“The same thing goes for a sales qualified lead, which used to be a business development rep cold calling into a business saying, ‘Hey, this is what we do. Are you interested?’ Obviously that doesn’t convert very well, and I think has diminishing returns over time, because of the volume of companies that are doing that. So sales loves it because again, now they’re having these conversations with people that really love the product.”
The “overnight” multimillion-dollar business unit
Vidyard have deployed a savvy growth strategy by making their APIs available to other select companies at no cost. Designed to easily play and transcribe videos and analyze viewers, the APIs represent a powerful platform upon which partners can build.
One example is the company’s collaboration with HubSpot: by offering their APIs for free (but retaining control over user data), Vidyard onboarded thousands of new prospective customers and immediately discovered a profitable new lever.
As outlined in this primer by Nordic, API offerings can often be a tricky model to get right. Do you charge every customer, no matter the amount of traffic? Do you opt for one flat fee or try to come up with a system that scales? (One option Nordic recommends is a freemium version with graduated paid tiers depending on client size.)
While APIs are increasingly accepted as a product that can be monetized, there are other ways to squeeze value out of them, as Michael and his team discovered through their work with HubSpot.
“The problem was that HubSpot didn’t have a video product. They had a growing partnership landscape. We’ve always invested in partner relationships. Our first one was Eloqua, then Marketo. We feed video viewing data into those systems to better enhance nurtured activities that these companies are running. We went to HubSpot and said, ‘Here are our APIs. You can build this functionality in your product, we’ll allow you to do it for free’ and then we’re going to own 100% of the customer relationship if there’s an opportunity for them to do more with our product outside of the HubSpot ecosystem.”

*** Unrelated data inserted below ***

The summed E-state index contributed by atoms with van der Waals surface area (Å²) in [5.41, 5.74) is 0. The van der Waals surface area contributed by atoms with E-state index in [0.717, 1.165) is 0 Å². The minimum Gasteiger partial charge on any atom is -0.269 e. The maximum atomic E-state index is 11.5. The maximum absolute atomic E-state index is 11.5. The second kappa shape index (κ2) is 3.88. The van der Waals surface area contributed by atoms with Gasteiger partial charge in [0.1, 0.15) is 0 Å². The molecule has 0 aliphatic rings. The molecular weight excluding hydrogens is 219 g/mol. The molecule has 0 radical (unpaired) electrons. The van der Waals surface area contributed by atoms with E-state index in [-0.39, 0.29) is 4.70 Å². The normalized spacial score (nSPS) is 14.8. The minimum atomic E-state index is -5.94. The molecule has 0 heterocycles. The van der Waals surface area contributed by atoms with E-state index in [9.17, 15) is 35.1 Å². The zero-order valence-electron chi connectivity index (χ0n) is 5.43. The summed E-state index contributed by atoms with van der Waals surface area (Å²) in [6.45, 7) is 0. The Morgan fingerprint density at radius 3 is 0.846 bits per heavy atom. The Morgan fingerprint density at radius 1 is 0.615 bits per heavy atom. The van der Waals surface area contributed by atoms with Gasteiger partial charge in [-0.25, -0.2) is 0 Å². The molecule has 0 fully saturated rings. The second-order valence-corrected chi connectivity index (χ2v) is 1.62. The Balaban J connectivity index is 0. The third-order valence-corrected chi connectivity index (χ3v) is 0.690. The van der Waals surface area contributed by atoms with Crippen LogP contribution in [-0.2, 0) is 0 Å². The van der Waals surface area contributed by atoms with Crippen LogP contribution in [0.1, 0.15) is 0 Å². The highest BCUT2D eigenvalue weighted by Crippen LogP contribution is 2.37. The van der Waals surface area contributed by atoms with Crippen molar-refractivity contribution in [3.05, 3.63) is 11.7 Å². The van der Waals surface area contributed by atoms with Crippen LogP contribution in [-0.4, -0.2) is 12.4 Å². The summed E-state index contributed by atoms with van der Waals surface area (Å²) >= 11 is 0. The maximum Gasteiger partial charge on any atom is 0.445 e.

“So they built that. And in a year we got to 20,000 organizations that had uploaded content and about 300,000 videos. Now we’re able to mine that base of users who are raising their hand and saying, ‘I want to do more with this’ and own that relationship. Overnight, it became a multimillion dollar business unit for us, which is really, really exciting.”
This post is part of Scale, a place where we explore how businesses are driving growth through customer relationships. Scale offers advice and guidance from support, marketing, and sales leaders who are charting new paths for their customers – and their companies.